Talk by Dr Giles Budge of the National Bee Unit

On Tuesday 11th Feb 2014, Oxford’s  Cafe Scientifique held a talk on honeybee health by Dr Giles Budge, Research Coordinator of the National Bee Unit (NBU). I found out about it only on the afternoon of the same day and was fortunate to be able to attend – there were about 6 other beekeepers present and 30-40 members of the public.

I note here the key points in brief: Dr Budge started with a soft introduction by discussing the products of the hive. He talked about honey, of course, but also pollen, propolis, and wax, which he described as a fat (I’d never thought of it like that). He pointed out that honeybees are generalist pollinators – not the best for many plants, but excellent from an economic point of view. 90% of crops don’t need pollinators but these would make a dull diet, all the tasty things do. After laying out some background like this for non beekeepers, he began getting more technical.

Pests, disease and colony numbers

Dr Budge started by noting that Britain imports 14,000 queens or colonies every year, which presents a significant biosecurity issue – not just varroa, but disease.

Varroa mite as experienced by a bee

Varroa mite on a human-sized bee or bee-sized human

  • He passed around vials of alcohol with various mites, beetles and hornets in them so people could see what the threats being discussed actually looked like. He also had a model of a varroa mite scaled up to show how it would appear if we were bee-size – as modelled in the photo.
  • He mentioned that varroa mites have a chemical “cloaking” ability so their smell matches that of their host hive.
  • Many years ago, UK winter colony losses were 5 – 10%. Last year it was 29.4% ! This is thought mainly due to varroa spreading viruses, although there is a growing recognition of other causes like pesticides increasing bee vulnerability to pathogens like nosema.
  • But, it was also acknowledged that colony loss can be due to the beekeepers too – for example, in 2008 a lot of colonies died when many beekeepers harvested significant amounts of honey stores at the usual time, then there was an unusual dearth of nectar and the colonies starved because many beeks didn’t realise they needed to feed the colonies two months earlier than usual.
  • A lot of beekeepers stopped keeping bees when varroa made things difficult. This can cloud the statistics of colony decline in the UK due to parasites – the number has decreased, but several thousand of those are due to people leaving the craft and not promoting splits/new hives, etc.

Feral colonies

Britain had a large reservoir of these up to 1992, but with the introduction of varroa these declined. There is no good data on numbers before this because no one thought to monitor something that wasn’t a problem.

  • Unlike some I have heard, Dr Budge does not deny the existence of some thriving feral colonies. “In fact, when we want to check some things, we need to cut one of these feral colonies open to confirm it” he says (i.e. these are the ‘control’ for some types of experiment).
  • Dr Budge has a PhD student looking at the genetics of these colonies, who finds their genetics seems the same as in managed colonies. So in his view, ferals are (now) just escaped domestic hybrids.
  • This was a surprise to me (though I suppose genes flow both ways) but I would assert that it does not invalidate the argument that unmanaged feral colonies survive because they have “survivor” abilities, whether through genetics or epigenetics or behaviour (grooming etc).

Varroa resistance

I asked about attitudes to using natural selection to get varroa resistant bees.

  • He replied that no one doubts you can breed for varroa resistant bees. But, because you will initially lose most of your colonies by this “live and let die” strategy, it is not acceptable to large scale beekeepers.
  • He suggested I look up the varroa resistant bees bred by the USDA lab at Baton Rouge. This strain is established as resistant to varroa. The problem is, beekeepers require other traits – honey production, calm nature etc – and this strain was poor at all those, so not many people wanted them! (I’ve been unable to find documents detailing such problems with Baton Rouge bees, though there are many adverts from breeders selling the bees, and of course they aren’t going to emphasize problems.)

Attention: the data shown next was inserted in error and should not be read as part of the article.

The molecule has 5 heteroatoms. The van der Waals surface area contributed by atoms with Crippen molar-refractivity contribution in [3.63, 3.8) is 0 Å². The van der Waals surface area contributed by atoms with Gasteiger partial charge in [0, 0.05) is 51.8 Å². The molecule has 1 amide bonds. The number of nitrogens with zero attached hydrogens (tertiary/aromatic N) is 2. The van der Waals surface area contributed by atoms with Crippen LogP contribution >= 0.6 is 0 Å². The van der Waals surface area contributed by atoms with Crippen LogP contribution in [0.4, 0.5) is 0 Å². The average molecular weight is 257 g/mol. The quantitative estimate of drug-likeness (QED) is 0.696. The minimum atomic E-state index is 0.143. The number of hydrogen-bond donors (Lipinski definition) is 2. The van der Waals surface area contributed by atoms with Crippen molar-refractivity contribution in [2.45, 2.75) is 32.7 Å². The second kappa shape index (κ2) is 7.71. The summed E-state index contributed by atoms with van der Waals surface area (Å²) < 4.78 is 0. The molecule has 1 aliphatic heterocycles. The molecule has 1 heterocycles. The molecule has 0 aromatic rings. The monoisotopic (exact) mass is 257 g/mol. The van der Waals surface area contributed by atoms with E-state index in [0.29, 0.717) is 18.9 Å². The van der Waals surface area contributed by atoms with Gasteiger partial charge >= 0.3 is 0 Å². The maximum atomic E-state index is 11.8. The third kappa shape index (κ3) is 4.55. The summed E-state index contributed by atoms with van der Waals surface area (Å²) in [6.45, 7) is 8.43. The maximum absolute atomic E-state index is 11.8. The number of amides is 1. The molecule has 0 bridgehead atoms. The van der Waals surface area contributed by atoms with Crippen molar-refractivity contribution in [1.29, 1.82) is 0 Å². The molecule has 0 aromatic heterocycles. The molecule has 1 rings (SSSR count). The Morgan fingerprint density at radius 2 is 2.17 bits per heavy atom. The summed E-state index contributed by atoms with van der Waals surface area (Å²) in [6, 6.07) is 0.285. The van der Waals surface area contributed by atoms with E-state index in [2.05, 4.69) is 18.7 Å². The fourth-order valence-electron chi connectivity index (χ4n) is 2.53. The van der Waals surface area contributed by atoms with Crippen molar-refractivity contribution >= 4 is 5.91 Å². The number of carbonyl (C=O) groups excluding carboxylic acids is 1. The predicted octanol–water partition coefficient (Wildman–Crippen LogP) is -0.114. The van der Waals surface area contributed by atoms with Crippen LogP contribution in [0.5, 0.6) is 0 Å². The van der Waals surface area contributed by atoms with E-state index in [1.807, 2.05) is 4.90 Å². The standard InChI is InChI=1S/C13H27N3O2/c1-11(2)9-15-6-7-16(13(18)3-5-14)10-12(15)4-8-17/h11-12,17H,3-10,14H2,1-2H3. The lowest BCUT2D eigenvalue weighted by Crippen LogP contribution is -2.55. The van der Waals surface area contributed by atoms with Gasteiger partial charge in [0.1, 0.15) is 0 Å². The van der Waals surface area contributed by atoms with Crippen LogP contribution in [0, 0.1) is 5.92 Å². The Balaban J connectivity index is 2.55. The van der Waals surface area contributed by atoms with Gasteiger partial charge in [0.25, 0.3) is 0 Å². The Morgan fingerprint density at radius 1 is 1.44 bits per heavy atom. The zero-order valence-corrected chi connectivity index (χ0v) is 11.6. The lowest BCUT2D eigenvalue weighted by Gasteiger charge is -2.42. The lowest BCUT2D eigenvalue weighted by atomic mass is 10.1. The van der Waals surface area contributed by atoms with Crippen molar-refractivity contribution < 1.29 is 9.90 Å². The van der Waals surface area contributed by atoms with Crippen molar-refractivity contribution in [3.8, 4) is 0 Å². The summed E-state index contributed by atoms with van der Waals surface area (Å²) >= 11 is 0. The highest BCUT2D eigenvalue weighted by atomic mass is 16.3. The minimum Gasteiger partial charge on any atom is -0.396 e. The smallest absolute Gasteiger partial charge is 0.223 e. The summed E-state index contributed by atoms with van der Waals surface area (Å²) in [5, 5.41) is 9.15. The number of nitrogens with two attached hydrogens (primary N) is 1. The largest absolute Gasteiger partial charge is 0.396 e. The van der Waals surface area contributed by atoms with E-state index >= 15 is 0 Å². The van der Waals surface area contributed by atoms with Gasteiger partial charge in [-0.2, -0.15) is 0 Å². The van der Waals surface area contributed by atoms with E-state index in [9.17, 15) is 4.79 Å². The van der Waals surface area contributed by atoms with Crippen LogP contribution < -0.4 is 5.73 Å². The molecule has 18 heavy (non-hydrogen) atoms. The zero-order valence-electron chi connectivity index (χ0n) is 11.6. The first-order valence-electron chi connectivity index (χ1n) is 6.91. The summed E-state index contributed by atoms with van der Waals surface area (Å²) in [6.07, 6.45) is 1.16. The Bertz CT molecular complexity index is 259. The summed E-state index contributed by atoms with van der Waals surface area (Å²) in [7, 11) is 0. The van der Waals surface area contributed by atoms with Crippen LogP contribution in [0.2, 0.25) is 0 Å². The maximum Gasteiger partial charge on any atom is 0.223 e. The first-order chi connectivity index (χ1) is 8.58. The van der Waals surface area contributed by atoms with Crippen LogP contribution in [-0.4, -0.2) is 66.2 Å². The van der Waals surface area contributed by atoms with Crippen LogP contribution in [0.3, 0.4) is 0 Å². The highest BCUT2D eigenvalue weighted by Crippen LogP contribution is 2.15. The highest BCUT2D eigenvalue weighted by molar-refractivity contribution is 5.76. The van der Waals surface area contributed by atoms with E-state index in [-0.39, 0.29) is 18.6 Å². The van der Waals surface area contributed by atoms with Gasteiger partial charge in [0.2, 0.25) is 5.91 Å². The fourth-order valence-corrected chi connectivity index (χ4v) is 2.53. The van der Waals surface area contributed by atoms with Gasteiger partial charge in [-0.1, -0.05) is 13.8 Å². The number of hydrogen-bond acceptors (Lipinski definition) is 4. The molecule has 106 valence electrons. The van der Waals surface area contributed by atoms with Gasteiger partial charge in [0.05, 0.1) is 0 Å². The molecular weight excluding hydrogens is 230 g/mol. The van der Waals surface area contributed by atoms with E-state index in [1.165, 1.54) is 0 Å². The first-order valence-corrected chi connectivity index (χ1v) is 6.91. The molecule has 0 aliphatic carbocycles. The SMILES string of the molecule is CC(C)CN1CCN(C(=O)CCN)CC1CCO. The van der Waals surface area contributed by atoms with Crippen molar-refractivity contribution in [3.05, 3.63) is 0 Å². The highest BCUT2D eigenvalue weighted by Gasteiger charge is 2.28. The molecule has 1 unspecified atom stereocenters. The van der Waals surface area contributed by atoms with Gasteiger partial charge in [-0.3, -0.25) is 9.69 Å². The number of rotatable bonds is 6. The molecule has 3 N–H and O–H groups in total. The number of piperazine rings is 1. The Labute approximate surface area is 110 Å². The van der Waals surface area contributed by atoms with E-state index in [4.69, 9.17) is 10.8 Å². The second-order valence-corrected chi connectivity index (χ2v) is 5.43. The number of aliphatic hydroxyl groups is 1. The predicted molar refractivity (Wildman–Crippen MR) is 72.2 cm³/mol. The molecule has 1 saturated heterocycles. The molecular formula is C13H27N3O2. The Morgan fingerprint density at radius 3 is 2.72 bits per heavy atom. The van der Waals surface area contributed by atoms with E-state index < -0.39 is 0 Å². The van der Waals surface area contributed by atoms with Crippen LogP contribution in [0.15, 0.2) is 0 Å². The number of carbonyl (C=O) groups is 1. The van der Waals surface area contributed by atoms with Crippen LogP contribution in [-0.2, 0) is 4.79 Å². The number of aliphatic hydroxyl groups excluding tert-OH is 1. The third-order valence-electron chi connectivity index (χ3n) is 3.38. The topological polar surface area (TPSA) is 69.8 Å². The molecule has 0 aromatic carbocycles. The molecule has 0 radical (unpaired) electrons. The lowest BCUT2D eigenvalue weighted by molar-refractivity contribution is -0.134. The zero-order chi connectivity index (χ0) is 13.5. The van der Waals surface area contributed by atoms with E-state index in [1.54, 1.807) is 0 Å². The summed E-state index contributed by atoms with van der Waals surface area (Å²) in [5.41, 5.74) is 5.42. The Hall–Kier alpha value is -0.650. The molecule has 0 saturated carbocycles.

• Another problem is that the desirable varroa resistance trait can be wiped out in one mating with another strain’s drone, derailing several years’ work. (I don’t think this argument holds water as many beekeepers just buy queens, see here for a map of US apiaries selling Varroa resistant queens).
  • He chided me for having an untreated hive with a varroa drop of 30 mites / day as it can spread them to neighbours’ hives (my other hive is 1/day, both are untreated). But in my previous experience when I used to treat, the hive always had significant varroa drop at certain times, and of course my neighbours’ hives are not varroa free, despite their treatment. Also, after the talk another beekeeper told me “well I treat my hives, and one has a drop of 150/day, I think it robbed a failing hive and carried a huge varroa load back”.  The reason one of my colonies has a drop of 30/day is that last year I stopped treating it with miticides, which were simply reducing numbers of the parasite but not significantly enough imo, and changed to non-treatment so the bees learn varroa-managing behaviour instead – this is how the other hive I have arrived at its very minimal varroa levels. So my ultimate aim is to host colonies of varroa resistant bees through non treatment and natural selection, which I have seen other low-intervention beekeepers achieve. I believe this will provide a more successful route than continually treating them, which wasn’t solving the problem, and it will improve the local genetics and thus ultimately benefit my neighbours’ bees too. (I would be grateful if any other beekeepers following a varroa resistant path added their comments here.)

Bee reclassification to domestic animals

The reclassification is under discussion at European level but may not happen.

  • If it does, the immediate implication would be that member states would have to set up a register of beekeepers.
  • Any beekeepers who did not register would be liable to fines, and so would the state.
  • Dr Budge was dubious this reclassification, if it did happen, would help control parasites: the NBU currently has about 66% of beekeepers on its voluntary register BeeBase (that 66% is his educated guess). BeeBase is used to warn beeks of disease outbreaks.
  • New Zealand tried compulsory registration, thought they had 100%, and then realised that 10-15% of beeks were hiding when varroa spread through the country incredibly rapidly despite controls being put in place.

The National Bee Unit

  • The NBU is not part of DEFRA (he was keen to emphasise this), it is an arm’s length agency, part of FERA, so it can give unbiased advice.